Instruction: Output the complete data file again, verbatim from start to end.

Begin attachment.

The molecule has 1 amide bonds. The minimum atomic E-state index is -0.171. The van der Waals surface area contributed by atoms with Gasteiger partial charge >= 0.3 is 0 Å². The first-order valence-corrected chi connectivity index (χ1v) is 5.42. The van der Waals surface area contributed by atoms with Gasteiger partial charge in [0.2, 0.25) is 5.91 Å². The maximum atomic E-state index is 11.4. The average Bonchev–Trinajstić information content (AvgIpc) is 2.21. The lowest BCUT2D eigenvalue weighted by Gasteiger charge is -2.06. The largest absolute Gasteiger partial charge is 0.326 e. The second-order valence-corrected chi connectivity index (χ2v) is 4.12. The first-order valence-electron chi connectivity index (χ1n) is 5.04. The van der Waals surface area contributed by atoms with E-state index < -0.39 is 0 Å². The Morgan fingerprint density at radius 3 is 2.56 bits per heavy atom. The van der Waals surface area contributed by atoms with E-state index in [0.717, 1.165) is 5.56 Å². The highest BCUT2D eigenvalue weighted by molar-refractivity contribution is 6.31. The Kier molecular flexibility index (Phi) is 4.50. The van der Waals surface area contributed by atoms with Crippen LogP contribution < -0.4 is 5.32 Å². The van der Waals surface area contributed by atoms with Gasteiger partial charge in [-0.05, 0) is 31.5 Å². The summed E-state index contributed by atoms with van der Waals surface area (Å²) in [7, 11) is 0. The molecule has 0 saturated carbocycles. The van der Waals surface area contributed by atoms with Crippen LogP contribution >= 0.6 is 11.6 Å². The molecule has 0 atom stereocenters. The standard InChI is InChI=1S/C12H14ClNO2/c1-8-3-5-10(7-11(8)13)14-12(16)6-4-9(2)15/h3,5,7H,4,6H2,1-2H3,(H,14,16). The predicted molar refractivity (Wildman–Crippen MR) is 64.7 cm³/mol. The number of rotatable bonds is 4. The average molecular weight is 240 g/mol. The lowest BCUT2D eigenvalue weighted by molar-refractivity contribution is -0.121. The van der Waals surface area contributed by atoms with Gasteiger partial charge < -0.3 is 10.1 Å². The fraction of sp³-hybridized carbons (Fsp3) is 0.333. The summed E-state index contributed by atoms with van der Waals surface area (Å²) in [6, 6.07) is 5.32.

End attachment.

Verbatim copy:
The molecule has 1 amide bonds. The minimum atomic E-state index is -0.171. The van der Waals surface area contributed by atoms with Gasteiger partial charge >= 0.3 is 0 Å². The first-order valence-corrected chi connectivity index (χ1v) is 5.42. The van der Waals surface area contributed by atoms with Gasteiger partial charge in [0.2, 0.25) is 5.91 Å². The maximum atomic E-state index is 11.4. The average Bonchev–Trinajstić information content (AvgIpc) is 2.21. The lowest BCUT2D eigenvalue weighted by Gasteiger charge is -2.06. The largest absolute Gasteiger partial charge is 0.326 e. The second-order valence-corrected chi connectivity index (χ2v) is 4.12. The first-order valence-electron chi connectivity index (χ1n) is 5.04. The van der Waals surface area contributed by atoms with E-state index < -0.39 is 0 Å². The Morgan fingerprint density at radius 3 is 2.56 bits per heavy atom. The van der Waals surface area contributed by atoms with E-state index in [0.717, 1.165) is 5.56 Å². The highest BCUT2D eigenvalue weighted by molar-refractivity contribution is 6.31. The Kier molecular flexibility index (Phi) is 4.50. The van der Waals surface area contributed by atoms with Crippen LogP contribution < -0.4 is 5.32 Å². The van der Waals surface area contributed by atoms with Gasteiger partial charge in [-0.05, 0) is 31.5 Å². The summed E-state index contributed by atoms with van der Waals surface area (Å²) in [7, 11) is 0. The molecule has 0 saturated carbocycles. The van der Waals surface area contributed by atoms with Crippen LogP contribution >= 0.6 is 11.6 Å². The molecule has 0 atom stereocenters. The standard InChI is InChI=1S/C12H14ClNO2/c1-8-3-5-10(7-11(8)13)14-12(16)6-4-9(2)15/h3,5,7H,4,6H2,1-2H3,(H,14,16). The predicted molar refractivity (Wildman–Crippen MR) is 64.7 cm³/mol. The number of rotatable bonds is 4. The average molecular weight is 240 g/mol. The lowest BCUT2D eigenvalue weighted by molar-refractivity contribution is -0.121. The van der Waals surface area contributed by atoms with Gasteiger partial charge < -0.3 is 10.1 Å². The fraction of sp³-hybridized carbons (Fsp3) is 0.333. The summed E-state index contributed by atoms with van der Waals surface area (Å²) in [6, 6.07) is 5.32.